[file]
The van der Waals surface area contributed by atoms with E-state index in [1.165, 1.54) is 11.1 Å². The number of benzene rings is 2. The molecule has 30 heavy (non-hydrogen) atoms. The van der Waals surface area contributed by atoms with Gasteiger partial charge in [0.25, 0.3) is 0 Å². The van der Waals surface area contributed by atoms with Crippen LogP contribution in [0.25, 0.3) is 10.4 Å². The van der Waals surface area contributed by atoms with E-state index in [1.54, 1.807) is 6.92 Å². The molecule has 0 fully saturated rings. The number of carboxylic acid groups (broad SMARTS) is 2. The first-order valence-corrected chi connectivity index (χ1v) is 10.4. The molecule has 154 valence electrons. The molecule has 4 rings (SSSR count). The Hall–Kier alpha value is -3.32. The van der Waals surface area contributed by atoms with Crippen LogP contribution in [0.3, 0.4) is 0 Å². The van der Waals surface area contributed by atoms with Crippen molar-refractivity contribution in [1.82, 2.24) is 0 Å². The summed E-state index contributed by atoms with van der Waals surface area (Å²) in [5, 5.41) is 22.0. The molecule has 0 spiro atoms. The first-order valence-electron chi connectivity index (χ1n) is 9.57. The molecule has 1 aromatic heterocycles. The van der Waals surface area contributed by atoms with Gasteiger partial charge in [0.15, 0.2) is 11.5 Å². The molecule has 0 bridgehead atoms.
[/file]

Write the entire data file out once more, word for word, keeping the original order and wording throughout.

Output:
The van der Waals surface area contributed by atoms with E-state index in [1.165, 1.54) is 11.1 Å². The number of benzene rings is 2. The molecule has 30 heavy (non-hydrogen) atoms. The van der Waals surface area contributed by atoms with Gasteiger partial charge in [0.25, 0.3) is 0 Å². The van der Waals surface area contributed by atoms with Crippen LogP contribution in [0.25, 0.3) is 10.4 Å². The van der Waals surface area contributed by atoms with E-state index in [1.54, 1.807) is 6.92 Å². The molecule has 0 fully saturated rings. The number of carboxylic acid groups (broad SMARTS) is 2. The first-order valence-corrected chi connectivity index (χ1v) is 10.4. The molecule has 154 valence electrons. The molecule has 4 rings (SSSR count). The Hall–Kier alpha value is -3.32. The van der Waals surface area contributed by atoms with Crippen LogP contribution in [0.3, 0.4) is 0 Å². The van der Waals surface area contributed by atoms with Crippen molar-refractivity contribution in [1.82, 2.24) is 0 Å². The summed E-state index contributed by atoms with van der Waals surface area (Å²) in [5, 5.41) is 22.0. The molecule has 0 spiro atoms. The first-order valence-electron chi connectivity index (χ1n) is 9.57. The molecule has 1 aromatic heterocycles. The van der Waals surface area contributed by atoms with Gasteiger partial charge in [0.15, 0.2) is 11.5 Å². The molecule has 0 bridgehead atoms.